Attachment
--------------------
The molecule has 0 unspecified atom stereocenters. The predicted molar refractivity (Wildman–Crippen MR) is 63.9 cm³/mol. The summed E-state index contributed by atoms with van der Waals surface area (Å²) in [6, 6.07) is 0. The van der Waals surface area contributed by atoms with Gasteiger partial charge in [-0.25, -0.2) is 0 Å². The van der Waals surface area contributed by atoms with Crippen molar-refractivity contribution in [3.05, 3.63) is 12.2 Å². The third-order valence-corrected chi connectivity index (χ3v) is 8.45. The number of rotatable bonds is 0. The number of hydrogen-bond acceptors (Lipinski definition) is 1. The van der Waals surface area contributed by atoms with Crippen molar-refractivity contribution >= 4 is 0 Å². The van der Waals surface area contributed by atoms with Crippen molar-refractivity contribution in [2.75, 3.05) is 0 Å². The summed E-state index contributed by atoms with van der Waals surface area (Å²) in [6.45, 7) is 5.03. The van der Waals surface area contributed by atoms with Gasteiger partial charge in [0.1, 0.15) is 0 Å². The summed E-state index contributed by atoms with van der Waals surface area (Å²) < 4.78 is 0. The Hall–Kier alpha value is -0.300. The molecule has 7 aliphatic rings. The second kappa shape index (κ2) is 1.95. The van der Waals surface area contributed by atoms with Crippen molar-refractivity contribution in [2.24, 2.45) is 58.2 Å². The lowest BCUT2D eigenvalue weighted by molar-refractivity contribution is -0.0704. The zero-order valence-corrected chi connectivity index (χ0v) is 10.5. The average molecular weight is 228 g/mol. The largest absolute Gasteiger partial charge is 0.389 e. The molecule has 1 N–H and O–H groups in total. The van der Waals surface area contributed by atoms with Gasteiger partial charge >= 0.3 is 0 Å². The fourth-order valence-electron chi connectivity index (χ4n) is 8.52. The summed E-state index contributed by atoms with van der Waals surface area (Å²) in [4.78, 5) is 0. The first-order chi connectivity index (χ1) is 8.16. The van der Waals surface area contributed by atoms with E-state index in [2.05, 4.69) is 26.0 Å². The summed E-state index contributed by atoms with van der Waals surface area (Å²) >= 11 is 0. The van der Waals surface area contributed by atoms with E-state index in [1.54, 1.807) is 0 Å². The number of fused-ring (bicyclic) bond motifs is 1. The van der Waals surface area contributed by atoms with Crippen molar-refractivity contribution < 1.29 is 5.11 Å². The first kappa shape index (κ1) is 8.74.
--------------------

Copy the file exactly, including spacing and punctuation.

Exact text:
The molecule has 0 unspecified atom stereocenters. The predicted molar refractivity (Wildman–Crippen MR) is 63.9 cm³/mol. The summed E-state index contributed by atoms with van der Waals surface area (Å²) in [6, 6.07) is 0. The van der Waals surface area contributed by atoms with Gasteiger partial charge in [-0.25, -0.2) is 0 Å². The van der Waals surface area contributed by atoms with Crippen molar-refractivity contribution in [3.05, 3.63) is 12.2 Å². The third-order valence-corrected chi connectivity index (χ3v) is 8.45. The number of rotatable bonds is 0. The number of hydrogen-bond acceptors (Lipinski definition) is 1. The van der Waals surface area contributed by atoms with Crippen molar-refractivity contribution >= 4 is 0 Å². The van der Waals surface area contributed by atoms with Crippen molar-refractivity contribution in [2.75, 3.05) is 0 Å². The summed E-state index contributed by atoms with van der Waals surface area (Å²) in [6.45, 7) is 5.03. The van der Waals surface area contributed by atoms with Gasteiger partial charge in [0.1, 0.15) is 0 Å². The summed E-state index contributed by atoms with van der Waals surface area (Å²) < 4.78 is 0. The Hall–Kier alpha value is -0.300. The molecule has 7 aliphatic rings. The second kappa shape index (κ2) is 1.95. The van der Waals surface area contributed by atoms with Crippen molar-refractivity contribution in [2.24, 2.45) is 58.2 Å². The lowest BCUT2D eigenvalue weighted by molar-refractivity contribution is -0.0704. The zero-order valence-corrected chi connectivity index (χ0v) is 10.5. The average molecular weight is 228 g/mol. The largest absolute Gasteiger partial charge is 0.389 e. The molecule has 1 N–H and O–H groups in total. The van der Waals surface area contributed by atoms with Gasteiger partial charge >= 0.3 is 0 Å². The fourth-order valence-electron chi connectivity index (χ4n) is 8.52. The summed E-state index contributed by atoms with van der Waals surface area (Å²) in [4.78, 5) is 0. The first-order chi connectivity index (χ1) is 8.16. The van der Waals surface area contributed by atoms with E-state index in [2.05, 4.69) is 26.0 Å². The summed E-state index contributed by atoms with van der Waals surface area (Å²) >= 11 is 0. The van der Waals surface area contributed by atoms with E-state index in [1.54, 1.807) is 0 Å². The number of fused-ring (bicyclic) bond motifs is 1. The van der Waals surface area contributed by atoms with Crippen molar-refractivity contribution < 1.29 is 5.11 Å². The first kappa shape index (κ1) is 8.74.